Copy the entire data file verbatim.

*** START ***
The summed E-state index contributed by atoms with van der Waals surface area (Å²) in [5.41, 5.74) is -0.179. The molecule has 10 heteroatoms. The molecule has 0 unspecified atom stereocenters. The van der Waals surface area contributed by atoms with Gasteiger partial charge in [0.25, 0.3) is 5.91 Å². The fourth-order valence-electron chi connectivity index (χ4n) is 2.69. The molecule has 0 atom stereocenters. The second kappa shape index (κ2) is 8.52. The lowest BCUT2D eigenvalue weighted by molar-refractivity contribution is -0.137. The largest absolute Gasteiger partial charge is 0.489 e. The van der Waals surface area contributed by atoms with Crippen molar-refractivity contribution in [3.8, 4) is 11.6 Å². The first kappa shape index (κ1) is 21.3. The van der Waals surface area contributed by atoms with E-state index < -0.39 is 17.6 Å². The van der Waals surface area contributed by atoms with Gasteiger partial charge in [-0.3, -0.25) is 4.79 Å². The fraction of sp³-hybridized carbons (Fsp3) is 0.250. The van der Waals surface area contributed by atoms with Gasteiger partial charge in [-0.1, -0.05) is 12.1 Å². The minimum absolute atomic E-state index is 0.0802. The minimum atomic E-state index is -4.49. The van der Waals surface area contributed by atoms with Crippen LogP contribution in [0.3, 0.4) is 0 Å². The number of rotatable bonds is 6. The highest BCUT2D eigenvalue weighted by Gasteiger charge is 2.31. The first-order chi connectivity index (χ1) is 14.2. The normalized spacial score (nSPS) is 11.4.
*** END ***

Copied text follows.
The summed E-state index contributed by atoms with van der Waals surface area (Å²) in [5.41, 5.74) is -0.179. The molecule has 10 heteroatoms. The molecule has 0 unspecified atom stereocenters. The van der Waals surface area contributed by atoms with Gasteiger partial charge in [0.25, 0.3) is 5.91 Å². The fourth-order valence-electron chi connectivity index (χ4n) is 2.69. The molecule has 0 atom stereocenters. The second kappa shape index (κ2) is 8.52. The lowest BCUT2D eigenvalue weighted by molar-refractivity contribution is -0.137. The largest absolute Gasteiger partial charge is 0.489 e. The van der Waals surface area contributed by atoms with Crippen molar-refractivity contribution in [3.8, 4) is 11.6 Å². The first kappa shape index (κ1) is 21.3. The van der Waals surface area contributed by atoms with E-state index < -0.39 is 17.6 Å². The van der Waals surface area contributed by atoms with Gasteiger partial charge in [-0.3, -0.25) is 4.79 Å². The fraction of sp³-hybridized carbons (Fsp3) is 0.250. The van der Waals surface area contributed by atoms with Gasteiger partial charge in [-0.1, -0.05) is 12.1 Å². The minimum absolute atomic E-state index is 0.0802. The minimum atomic E-state index is -4.49. The van der Waals surface area contributed by atoms with Crippen LogP contribution in [0.3, 0.4) is 0 Å². The number of rotatable bonds is 6. The highest BCUT2D eigenvalue weighted by Gasteiger charge is 2.31. The first-order chi connectivity index (χ1) is 14.2. The normalized spacial score (nSPS) is 11.4.